The email notifier is used to send out emails to a specified address whenever a consumer group is in a bad state. Multiple groups can be configured for a single email address, and the interval to check the status on (and send out emails on) is configurable per email address.
Before configuring any email notifiers, the [smtp] section needs to be configured in Burrow configuration file. Example of configuration:
[smtp] server=mailserver.example.com port=25a auth-type=plain username=emailuser password=s3cur3! email@example.com template=config/default-email.tmpl
Multiple email notifiers can be configured in the Burrow configuration file. Each notifier configuration resides in its own section. Example of configuration:
[email "firstname.lastname@example.org"] group=local,critical-consumer-group group=local,other-consumer-group interval=60
The email that is sent is formatted according to the template specified in the [smtp] configuration section. A default template is provided as part of the Burrow distribution in theconfig/default-email.tmplfile. The template format is the standard Golang text template. There are several good posts available on how to compose Golang templates:
A timer is set up inside Burrow to fire everyintervalseconds and check the listed consumer groups. The current status is requested for each group, and if any group in the list is not in an OK state, an email is sent out with the status of all groups. This means that the email can contain listings for both good and bad groups, but no email will be sent out if everything is OK.
The HTTP notifier reports error states for all consumer groups to an external HTTP endpoint via POST requests. DELETE requests can be also sent to the same endpoint when a consumer group returns to normal.
The HTTP notifier is used to send POST requests to an external endpoint, such as for a monitoring or notification system, on a specified interval whenever a consumer group is in a bad state. This notifier operates on all consumer groups in all clusters (excluding groups matched by the blacklist). Incidents of a consumer group going bad have a unique ID generated that is maintained until that group transitions back to a good state. This allows notification systems to handle incidents, rather than individual reports of consumer group status, if needed.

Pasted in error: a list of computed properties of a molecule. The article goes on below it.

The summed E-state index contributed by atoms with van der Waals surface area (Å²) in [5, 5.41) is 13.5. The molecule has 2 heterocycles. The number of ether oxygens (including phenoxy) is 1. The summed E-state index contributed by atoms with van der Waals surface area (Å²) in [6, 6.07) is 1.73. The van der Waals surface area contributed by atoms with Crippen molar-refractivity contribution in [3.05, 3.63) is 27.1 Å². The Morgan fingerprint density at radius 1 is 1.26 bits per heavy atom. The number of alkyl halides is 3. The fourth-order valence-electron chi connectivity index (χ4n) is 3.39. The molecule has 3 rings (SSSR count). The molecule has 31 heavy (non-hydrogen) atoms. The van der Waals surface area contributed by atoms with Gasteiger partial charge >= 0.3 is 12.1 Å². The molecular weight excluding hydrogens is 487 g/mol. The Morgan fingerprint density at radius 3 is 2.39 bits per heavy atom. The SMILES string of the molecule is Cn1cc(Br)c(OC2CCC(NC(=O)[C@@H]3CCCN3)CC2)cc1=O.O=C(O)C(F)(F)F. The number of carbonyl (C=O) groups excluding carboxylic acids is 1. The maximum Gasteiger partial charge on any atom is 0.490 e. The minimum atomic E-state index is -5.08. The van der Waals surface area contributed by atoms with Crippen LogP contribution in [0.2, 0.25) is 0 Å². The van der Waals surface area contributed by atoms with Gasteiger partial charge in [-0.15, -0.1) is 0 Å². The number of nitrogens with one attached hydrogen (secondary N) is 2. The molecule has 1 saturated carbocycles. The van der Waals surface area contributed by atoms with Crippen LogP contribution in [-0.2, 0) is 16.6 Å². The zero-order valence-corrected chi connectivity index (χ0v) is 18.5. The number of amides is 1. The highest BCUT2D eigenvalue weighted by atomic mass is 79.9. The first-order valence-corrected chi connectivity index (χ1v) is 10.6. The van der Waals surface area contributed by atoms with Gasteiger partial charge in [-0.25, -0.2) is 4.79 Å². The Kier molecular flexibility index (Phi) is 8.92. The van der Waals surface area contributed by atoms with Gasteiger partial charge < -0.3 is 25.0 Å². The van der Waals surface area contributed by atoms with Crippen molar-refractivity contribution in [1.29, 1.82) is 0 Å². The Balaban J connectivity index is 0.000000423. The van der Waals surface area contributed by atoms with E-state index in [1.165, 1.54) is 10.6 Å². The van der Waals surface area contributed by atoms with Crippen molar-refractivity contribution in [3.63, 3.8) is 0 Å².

The configuration for the HTTP notifier is specified under a heading [httpnotifier]. This is where is configured the URL to connect to, as well as the templates to use for POST and DELETE request bodies. Extra fields can be provided as they are provided to the template. An example HTTP notifier configuration looks like this:
[httpnotifier] url=http://notification.server.example.com:9000/v1/alert interval=60 extra=field1=custom information extra=field2=special info to pass to template template-post=config/default-http-post.tmpl template-delete=config/default-http-delete.tmpl timeout=5 keepalive=30
The request body that is sent is with each HTTP request is formatted according to the templates specified. A default template is provided as part of the Burrow distribution in theconfig/default-http-post.tmplandconfig/default-http-delete.tmplfiles. The template format is the standard Golang text template. There are several good posts available on how to compose Golang templates:
A timer is set up inside Burrow to fire everyintervalseconds. When the timer fires, all consumer groups in all Kafka clusters are enumerated and the current status is requested for each group. For each group that is not in an OK state, a unique ID is generated (if it does not already exist) and a POST request is generated for that group. For each group that is in an OK state, a check is performed as to whether or not an ID exists for that group currently. If it does, the ID is removed (as the group has transitioned to OK). If the DELETE template is specified, a DELETE request is generated for that group.
The most important metric to watch is whether or not the consumer is keeping up with the messages that are being produced. Until Burrow, the fundamental approach was to monitor the consumer lag and alert on that number. Burrow monitors the consumer lag and keeps track of the health of the consuming application automatically monitoring all consumers, for every partition that they consume. It does this by consuming the special internal Kafka topic to which consumer offsets are written. Burrow provides consumer information as a centralized service that is separate from any single consumer, based on the offsets that the consumers are committing and the broker's state.